In remembering Veterans Day, it’s important to know that Spanish Mexican-descent South Texans have military role models that not only go back to the founding of Texas, but also to the birth of the U.S. itself.

Thus, on this, the eleventh day of the eleventh month of the year, please allow me to share with you, summaries of three individuals who have not as yet been fully recognized as U.S. history military heroes.

Regrettably, Texas students in general have missed out on learning about early Texas because it doesn’t fit post-1836 mainstream Texas history. Sadly, that viewpoint perpetuates a troublesome myth pushed by conventional history books and “western” movies that devalues historically-significant Spanish Mexican people, places, and events.

For instance, let me share the following example. Some years ago, my wife and I were visiting with students at a South Texas elementary school campus. As I showed them pictures of Count José de Escandón, General Bernardo de Gálvez, and Colonel José Bernardo Gutiérrez de Lara, a young boy raised his hand and asked, “Mr. López, why are they dressed like George Washington?” My response was, “That’s because your ancestors also dressed like George Washington.”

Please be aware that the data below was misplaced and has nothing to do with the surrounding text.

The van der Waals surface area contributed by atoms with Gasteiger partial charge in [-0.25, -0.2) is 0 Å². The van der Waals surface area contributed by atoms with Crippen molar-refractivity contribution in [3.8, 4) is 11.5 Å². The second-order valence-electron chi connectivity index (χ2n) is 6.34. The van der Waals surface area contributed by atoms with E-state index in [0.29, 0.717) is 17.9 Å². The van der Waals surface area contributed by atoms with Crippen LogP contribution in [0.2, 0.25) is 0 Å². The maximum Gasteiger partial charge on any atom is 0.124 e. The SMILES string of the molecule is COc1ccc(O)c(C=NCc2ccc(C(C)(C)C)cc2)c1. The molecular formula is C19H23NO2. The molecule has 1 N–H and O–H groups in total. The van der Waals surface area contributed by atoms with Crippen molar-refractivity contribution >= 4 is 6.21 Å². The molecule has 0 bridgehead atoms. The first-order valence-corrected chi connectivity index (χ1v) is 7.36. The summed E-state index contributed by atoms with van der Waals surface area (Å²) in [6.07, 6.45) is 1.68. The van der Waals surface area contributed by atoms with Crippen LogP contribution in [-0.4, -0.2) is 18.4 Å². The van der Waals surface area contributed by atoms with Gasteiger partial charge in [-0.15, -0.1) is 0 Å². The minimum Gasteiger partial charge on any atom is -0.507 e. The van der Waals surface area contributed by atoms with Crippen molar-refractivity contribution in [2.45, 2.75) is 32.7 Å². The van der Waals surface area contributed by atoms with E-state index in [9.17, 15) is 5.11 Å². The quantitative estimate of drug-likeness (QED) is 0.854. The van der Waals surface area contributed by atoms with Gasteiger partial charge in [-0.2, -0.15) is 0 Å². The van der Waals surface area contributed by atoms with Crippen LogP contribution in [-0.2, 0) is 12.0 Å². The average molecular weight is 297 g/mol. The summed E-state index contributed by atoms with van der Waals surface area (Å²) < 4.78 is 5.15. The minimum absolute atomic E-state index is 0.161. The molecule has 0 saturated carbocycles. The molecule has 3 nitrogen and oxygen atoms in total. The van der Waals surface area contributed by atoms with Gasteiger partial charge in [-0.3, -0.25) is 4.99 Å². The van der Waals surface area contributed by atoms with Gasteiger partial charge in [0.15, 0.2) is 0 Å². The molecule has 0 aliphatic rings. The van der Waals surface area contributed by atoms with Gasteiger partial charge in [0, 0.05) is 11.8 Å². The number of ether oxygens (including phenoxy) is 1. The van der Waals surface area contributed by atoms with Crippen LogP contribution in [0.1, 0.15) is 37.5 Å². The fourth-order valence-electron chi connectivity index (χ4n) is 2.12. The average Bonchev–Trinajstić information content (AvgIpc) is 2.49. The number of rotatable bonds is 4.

Immediately, wide smiles lit up the entire room. Then, the other students joined the young man in an impromptu cheerful chorus of “Really?” Indeed, they were pleasantly surprised that their ancestral founders of Texas (and Southwest) were not unskilled servants as typically featured in Hollywood movies. Rather, they were proven leaders; equal in stature to New England counterparts. Now, on to the summaries:

Colonel José de Escandón (1700-1770):

Escandón was a brilliant military leader in New Spain. For a job well done, the Spanish King awarded Colonel Escandón the title of Conde de Sierra Gorda, an immense fertile territory from the Guadalupe River in Texas to the Rio Pánuco in Veracruz State.